DIY Backyard ice rink

October 11, 2007 by  
Filed under Backyard Ice Rink, DIY Projects, Sports, Top Posts

Follow this winter’s rink design and construction on my Backyard Ice Rink page.

Update 12/19/2007 – I make it sound easy so it’s only fair to tell the story of my first rink

Update 12/9/2007 – Find out how to build your own rink rake for under $20

Update 12/6/2007 – Here’s a tip for keeping your garden hose from freezing

Update 11/25/2007Click here to see photos of how I built this year’s rink.

When I was a kid, every winter my dad would pull out some old boards and plastic tarp and assemble a backyard ice rink. We had a collection of old skates we would go through to find a pair that fit and have a blast skating on the ice.

My childhood backyard rink

Three years ago for Ethan’s 2nd birthday we got him his first pair of skates and I decided it was time to put up our own backyard hockey rink. I’ve been putting the rink up for each year since then and have gotten it down to a very simple process. I typically assemble our rink during Thanksgiving weekend, but I decided to post this early for anyone planning on putting up a rink for the first time. I’ll post detailed pictures when I put our rink up, but here is the basics.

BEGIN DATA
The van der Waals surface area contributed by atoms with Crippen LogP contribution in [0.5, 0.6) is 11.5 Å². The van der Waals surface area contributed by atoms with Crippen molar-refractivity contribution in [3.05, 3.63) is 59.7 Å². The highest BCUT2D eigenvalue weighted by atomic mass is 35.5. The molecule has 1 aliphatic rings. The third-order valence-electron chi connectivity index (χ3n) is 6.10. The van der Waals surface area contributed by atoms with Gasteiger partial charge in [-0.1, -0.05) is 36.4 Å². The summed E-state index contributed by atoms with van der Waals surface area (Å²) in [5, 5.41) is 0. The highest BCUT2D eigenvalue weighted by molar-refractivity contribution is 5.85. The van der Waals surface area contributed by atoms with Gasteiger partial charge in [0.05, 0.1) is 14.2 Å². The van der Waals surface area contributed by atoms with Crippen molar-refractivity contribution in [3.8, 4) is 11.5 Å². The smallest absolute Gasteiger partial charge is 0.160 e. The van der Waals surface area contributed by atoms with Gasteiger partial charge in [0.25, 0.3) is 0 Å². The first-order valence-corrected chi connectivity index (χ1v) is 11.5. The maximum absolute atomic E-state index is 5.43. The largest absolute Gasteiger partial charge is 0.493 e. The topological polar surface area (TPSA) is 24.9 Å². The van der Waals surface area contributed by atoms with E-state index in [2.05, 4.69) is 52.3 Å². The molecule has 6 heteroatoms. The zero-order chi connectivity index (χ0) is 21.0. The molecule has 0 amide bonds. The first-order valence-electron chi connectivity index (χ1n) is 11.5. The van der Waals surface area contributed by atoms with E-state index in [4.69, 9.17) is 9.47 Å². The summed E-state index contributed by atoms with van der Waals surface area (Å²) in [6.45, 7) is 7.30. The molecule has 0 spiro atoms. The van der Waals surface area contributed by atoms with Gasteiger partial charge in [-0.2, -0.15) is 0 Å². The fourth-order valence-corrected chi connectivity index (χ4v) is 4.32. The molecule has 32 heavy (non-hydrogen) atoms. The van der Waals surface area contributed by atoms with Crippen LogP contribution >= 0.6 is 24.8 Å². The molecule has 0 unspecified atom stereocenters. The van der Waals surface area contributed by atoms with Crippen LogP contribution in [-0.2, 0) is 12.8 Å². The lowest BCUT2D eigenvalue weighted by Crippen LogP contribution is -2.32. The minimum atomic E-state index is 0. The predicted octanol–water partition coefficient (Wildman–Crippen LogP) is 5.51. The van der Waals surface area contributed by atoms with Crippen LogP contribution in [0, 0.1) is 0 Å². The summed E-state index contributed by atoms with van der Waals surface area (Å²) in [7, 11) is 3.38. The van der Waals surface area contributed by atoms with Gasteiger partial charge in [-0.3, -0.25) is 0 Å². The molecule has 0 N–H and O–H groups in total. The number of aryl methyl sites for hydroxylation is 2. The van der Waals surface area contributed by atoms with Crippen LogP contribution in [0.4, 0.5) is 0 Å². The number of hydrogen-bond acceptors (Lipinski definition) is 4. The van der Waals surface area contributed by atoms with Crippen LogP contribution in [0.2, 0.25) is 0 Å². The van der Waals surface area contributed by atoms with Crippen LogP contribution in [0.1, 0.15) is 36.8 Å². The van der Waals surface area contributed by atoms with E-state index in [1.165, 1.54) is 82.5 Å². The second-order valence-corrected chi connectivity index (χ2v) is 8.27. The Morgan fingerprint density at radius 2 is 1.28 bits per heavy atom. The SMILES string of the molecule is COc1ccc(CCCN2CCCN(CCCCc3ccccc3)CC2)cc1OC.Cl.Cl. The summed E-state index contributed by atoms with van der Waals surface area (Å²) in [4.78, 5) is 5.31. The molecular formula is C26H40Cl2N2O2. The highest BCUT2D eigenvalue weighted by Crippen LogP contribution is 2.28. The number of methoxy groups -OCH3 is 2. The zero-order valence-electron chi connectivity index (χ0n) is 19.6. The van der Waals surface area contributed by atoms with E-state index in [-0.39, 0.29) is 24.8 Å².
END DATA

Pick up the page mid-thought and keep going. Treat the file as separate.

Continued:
How to Build a Backyard Ice Rink

1) Location. You’re yard might seem flat, but you would be surpised. Put 4 stakes in the ground for where you envision your rink will be and rink string across diagonally making sure to keep it level. Now measure how high the string is off the ground from one end to the other. If its 5″ on one end and 8″ on the other you have a 3″ drop. Considering you will need at least a 2 inch ice base that means your water level will be 5″ at the deepest end. This is important for determine what size lumber to buy. If you have a very large drop from one end to the other you can either build a super structure or start getting fill. I’ve done both and getting the fill is the easiest in the long run.

2) Lumber. The construction is actually very simple. I settled on a 16 x 24 sized rink which is two 8 foot boards on one side and 3 on the other. No cutting involved. I had been using 2×8 boards, but am considering going with 2x10s to allow me a deeper ice base and let me cover more ground for a larger rink. 16×24 for fine for little kids, but as they get bigger they will want a larger rink. Make sure you get pressure treated wood and buy a couple extra boards.

3) Hardware. Buy a box of 2 1/2″ prime guard decking screws. The new pressure treated wood will eat threw the old galvanized screws very quickly. The prime guarded ones have a coating to protect the metal. They cost more, but you can use them for several years.

4) Liner. There are 2 ways to do a cheap liner. The first is to buy a large sheet of vapor barrier. Lowes sells a 20′ x 100′ roll which I used for my rink. This stuff works great, but is hard to use for more than 1 season. The roll is long though so I used half one year and the other half the second year. Last season I bought a large tarp which is much thinker material. It seems to have held up fine and will try using it again this year.